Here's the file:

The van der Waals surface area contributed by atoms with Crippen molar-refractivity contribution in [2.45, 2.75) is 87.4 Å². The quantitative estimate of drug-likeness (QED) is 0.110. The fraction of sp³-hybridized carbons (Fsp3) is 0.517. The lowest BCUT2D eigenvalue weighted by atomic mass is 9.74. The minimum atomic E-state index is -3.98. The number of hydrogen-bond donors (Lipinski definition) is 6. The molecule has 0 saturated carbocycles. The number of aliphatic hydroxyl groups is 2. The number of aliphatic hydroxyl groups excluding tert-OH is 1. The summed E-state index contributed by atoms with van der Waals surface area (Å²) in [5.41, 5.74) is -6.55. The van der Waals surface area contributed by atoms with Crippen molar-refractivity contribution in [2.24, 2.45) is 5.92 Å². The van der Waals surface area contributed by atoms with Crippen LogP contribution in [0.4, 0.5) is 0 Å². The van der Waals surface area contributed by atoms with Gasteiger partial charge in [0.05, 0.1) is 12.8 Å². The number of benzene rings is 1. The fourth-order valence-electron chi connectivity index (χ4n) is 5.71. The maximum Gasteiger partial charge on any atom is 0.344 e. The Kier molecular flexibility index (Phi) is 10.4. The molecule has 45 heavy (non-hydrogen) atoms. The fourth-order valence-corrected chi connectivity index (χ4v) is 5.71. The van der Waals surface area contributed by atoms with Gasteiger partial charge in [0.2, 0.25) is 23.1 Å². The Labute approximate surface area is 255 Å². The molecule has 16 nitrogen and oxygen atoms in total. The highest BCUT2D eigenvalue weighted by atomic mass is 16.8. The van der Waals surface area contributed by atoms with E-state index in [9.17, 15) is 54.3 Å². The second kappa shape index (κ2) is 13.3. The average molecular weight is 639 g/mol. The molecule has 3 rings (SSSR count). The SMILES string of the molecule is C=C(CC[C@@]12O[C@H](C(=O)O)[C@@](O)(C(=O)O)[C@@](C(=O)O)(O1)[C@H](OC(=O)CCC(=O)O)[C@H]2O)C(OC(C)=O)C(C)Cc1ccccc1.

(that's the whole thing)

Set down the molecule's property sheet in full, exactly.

The van der Waals surface area contributed by atoms with Crippen molar-refractivity contribution in [2.45, 2.75) is 87.4 Å². The quantitative estimate of drug-likeness (QED) is 0.110. The fraction of sp³-hybridized carbons (Fsp3) is 0.517. The lowest BCUT2D eigenvalue weighted by atomic mass is 9.74. The minimum atomic E-state index is -3.98. The number of hydrogen-bond donors (Lipinski definition) is 6. The molecule has 0 saturated carbocycles. The number of aliphatic hydroxyl groups is 2. The number of aliphatic hydroxyl groups excluding tert-OH is 1. The summed E-state index contributed by atoms with van der Waals surface area (Å²) in [5.41, 5.74) is -6.55. The van der Waals surface area contributed by atoms with Crippen molar-refractivity contribution in [2.24, 2.45) is 5.92 Å². The van der Waals surface area contributed by atoms with Crippen LogP contribution in [0.4, 0.5) is 0 Å². The van der Waals surface area contributed by atoms with Gasteiger partial charge in [0.05, 0.1) is 12.8 Å². The number of benzene rings is 1. The fourth-order valence-electron chi connectivity index (χ4n) is 5.71. The maximum Gasteiger partial charge on any atom is 0.344 e. The Kier molecular flexibility index (Phi) is 10.4. The molecule has 45 heavy (non-hydrogen) atoms. The fourth-order valence-corrected chi connectivity index (χ4v) is 5.71. The van der Waals surface area contributed by atoms with Gasteiger partial charge in [0.2, 0.25) is 23.1 Å². The Labute approximate surface area is 255 Å². The molecule has 16 nitrogen and oxygen atoms in total. The highest BCUT2D eigenvalue weighted by atomic mass is 16.8. The van der Waals surface area contributed by atoms with E-state index in [9.17, 15) is 54.3 Å². The second kappa shape index (κ2) is 13.3. The average molecular weight is 639 g/mol. The molecule has 3 rings (SSSR count). The SMILES string of the molecule is C=C(CC[C@@]12O[C@H](C(=O)O)[C@@](O)(C(=O)O)[C@@](C(=O)O)(O1)[C@H](OC(=O)CCC(=O)O)[C@H]2O)C(OC(C)=O)C(C)Cc1ccccc1.